Preliminary results are available from an additional single-arm phase Ib/II trial of 25 mRCC patients treated with the anti-VEGF TKI tivozanib combined with nivolumab [15]. For the 12 treatment-naïve patients in this trial, the median PFS was 18.9 m. For the entire cohort, including previously treated patients, 56% experienced a grade 3 or higher toxicity. Further data on outcomes for the previously untreated patient cohort were not yet reported.

CPI monotherapy in metastatic clear cell RCC

KEYNOTE-427 assessed first-line CPI monotherapy in the treatment of mccRCC [16]. This single-arm, phase II trial enrolled treatment-naïve patients to receive single-agent pembrolizumab in two cohorts –“cohort A” included only ccRCC patients (n = 110). The most recent report from this cohort described an ORR (the primary outcome) of 36.4%, with 2.7% CRs. Median PFS was 7.1 months, with median OS not yet reached. Another single-arm phase II trial of nivolumab monotherapy given pre- and post-cytoreductive nephrectomy in 15 mRCC patients, reported an ORR of 37% [17]. The aforementioned IMmotion150 phase II trial also included an arm of atezolizumab monotherapy; results are summarized above, but atezolizumab did not demonstrate an advantage over sunitinib. These data indicate CPI monotherapy has activity in the first-line setting, however comparison to combination therapy in a randomized trial is necessary.

CPI-based regimens in metastatic renal cell carcinoma with sarcomatoid differentiation

Several of the above-mentioned trials have reported subgroup analyses for patients with advanced RCC and sarcomatoid differentiation, a pathological feature associated with poor response to therapy and worse prognosis [18]. In CheckMate 214, 112 intermediate or poor risk patients with sarcomatoid RCC treated with ipilimumab plus nivolumab had a significant improvement in several efficacy outcomes compared to sunitinib, demonstrated in an exploratory subgroup analysis [19]. Overall survival was improved, with a median OS of 31.2 m versus 13.6 m (HR 0.55; 95% CI 0.33–0.90), as was PFS (median 8.4 m versus 4.9 m), ORR (56.7% compared to 19.2%), and CR rate (18.3% versus 0%). In a prespecified analysis of IMmotion151, among the 142 patients with any sarcomatoid component the combination of atezolizumab plus bevacizumab yielded improved OS (median not reached versus 15 months), PFS (median 8.3 m versus 5.3 m), ORR (49% versus 14%), and CR rate (10% versus 3%) compared to sunitinib [20]. The activity of CPI-axitinib combinations was demonstrated in exploratory subgroup analyses of KEYNOTE-426 and JAVELIN Renal 101. For the 105 patients with sarcomatoid differentiation, combination therapy with pembrolizumab and axitinib demonstrated benefit over sunitinib for OS (median not reached for either arm; HR 0.58, 95% CI 0.21–1.59), PFS (median not reached versus 8.4 m), ORR (58.8% versus 31.5%), and CR rate (11.8% versus 0%) [21]. For the combination of avelumab plus axitinib, PFS (median 7.0 m versus 4.0 m) and ORR (47% versus 21%) appeared to be improved compared to sunitinib in the 108 patients with sarcomatoid differentiation [22]. Even CPI monotherapy appears to be active; in KEYNOTE-427, patients with sarcomatoid differentiation treated with pembrolizumab had an ORR of 63.6% for ccRCC (11 patients), and 42.1% for nccRCC (38 patients) [16, 23]. Thus, CPI-based therapies appear to be of particular benefit over TKI monotherapy for this subgroup of historically difficult-to-treat patients.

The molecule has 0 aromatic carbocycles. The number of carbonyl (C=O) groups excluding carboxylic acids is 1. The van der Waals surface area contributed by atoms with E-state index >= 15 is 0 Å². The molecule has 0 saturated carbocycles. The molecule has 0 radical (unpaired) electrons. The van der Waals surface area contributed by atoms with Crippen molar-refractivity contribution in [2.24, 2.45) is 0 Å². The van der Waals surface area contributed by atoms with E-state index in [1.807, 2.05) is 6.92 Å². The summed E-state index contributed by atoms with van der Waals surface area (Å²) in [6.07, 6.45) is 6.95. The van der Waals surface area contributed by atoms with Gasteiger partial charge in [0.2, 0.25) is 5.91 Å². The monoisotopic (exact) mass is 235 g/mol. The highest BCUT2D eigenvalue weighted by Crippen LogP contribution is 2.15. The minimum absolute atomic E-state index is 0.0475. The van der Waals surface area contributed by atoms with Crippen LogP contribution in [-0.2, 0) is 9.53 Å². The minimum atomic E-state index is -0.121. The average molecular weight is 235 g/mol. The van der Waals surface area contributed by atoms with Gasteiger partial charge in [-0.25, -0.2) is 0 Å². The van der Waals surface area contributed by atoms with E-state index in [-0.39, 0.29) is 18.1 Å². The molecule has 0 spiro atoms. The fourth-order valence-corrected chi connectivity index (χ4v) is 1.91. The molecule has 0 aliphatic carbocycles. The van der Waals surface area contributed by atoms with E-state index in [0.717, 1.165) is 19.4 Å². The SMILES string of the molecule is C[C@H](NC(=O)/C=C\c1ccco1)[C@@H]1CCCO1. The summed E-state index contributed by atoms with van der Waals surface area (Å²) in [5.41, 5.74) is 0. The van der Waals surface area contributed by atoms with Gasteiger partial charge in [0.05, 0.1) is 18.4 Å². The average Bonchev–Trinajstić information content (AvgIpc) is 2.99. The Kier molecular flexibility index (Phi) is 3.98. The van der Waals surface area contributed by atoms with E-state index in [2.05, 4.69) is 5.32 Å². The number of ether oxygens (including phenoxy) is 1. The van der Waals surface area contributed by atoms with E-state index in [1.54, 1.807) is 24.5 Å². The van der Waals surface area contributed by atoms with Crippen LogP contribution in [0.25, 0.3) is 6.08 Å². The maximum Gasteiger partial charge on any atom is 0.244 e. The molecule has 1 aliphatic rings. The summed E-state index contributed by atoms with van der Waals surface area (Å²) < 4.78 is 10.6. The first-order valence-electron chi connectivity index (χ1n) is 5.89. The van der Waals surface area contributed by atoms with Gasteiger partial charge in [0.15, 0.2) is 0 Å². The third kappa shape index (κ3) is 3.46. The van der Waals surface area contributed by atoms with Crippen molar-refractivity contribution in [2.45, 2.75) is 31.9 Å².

CPI-based regimens in non-clear cell metastatic renal cell carcinoma

No phase III trials including patients with nccRCC have reported results to date. The single-arm phase II KEYNOTE-427 trial of pembrolizumab monotherapy, described above, included a cohort of patients with nccRCC (“cohort B”) [23]. Of the 165 enrolled patients, the majority (72%) were of the papillary subtype, with a further 13% chromophobe and 16% unclassified. Preliminary results with a median of 15 months of follow up reported an ORR of 26.1% (95% CI 19.5–33.5) including 6% CRs. The ORR by subtype was 28% for papillary, 9.5% for chromophobe, and 30.8% for unclassified. The ORR was more pronounced in those with tumors that had a PD-L1 combined positive score (CPS) of≥1% (35.3%) compared to a CPS < 1% (10.3%). A second single-arm phase I/II trial enrolled both treatment-naïve and previously treated patients with papillary mRCC to receive combination therapy with savolitinib (a MET-targeting TKI) and durvalumab [24]. In the 28 treatment-naïve patients, the ORR was 29% and median PFS was 12 months (95% CI 1.5-NR). Finally, a third single-arm phase II trial investigated the combination of atezolizumab and bevacizumab in both previously untreated and treated patients with variant histology RCC (nccRCC and/or the presence of ≥20% sarcomatoid component) [25]. Only the ORR (the primary outcome) was reported separately for the 39 treatment-naïve patients, at 31%. These trials lend support to the notion that CPIs, both as monotherapy and in combination with targeted therapy, have activity in nccRCC.

Future phase III trials with CPI

A search of registered clinical trials on found eight phase III trials that are in progress. These studies are summarized in Table 5.

Table 5

Ongoing phase III clinical trials with immune checkpoint inhibitors in treatment-naïve metastatic renal cell carcinoma (trial enrollment status as of December 31, 2019) identifierPatient enrollmentExperimental arm(s)Control armActive enrollmentPrimary outcome(s)
NCT0281186110691. Pembrolizumab plus lenvatinibSunitinibNoPFS
2. Everolimus plus lenvatinib
NCT031411776381. Nivolumab plus cabozantinibSunitinibNoPFS
2. Ipilimumab plus nivolumab plus cabozantinib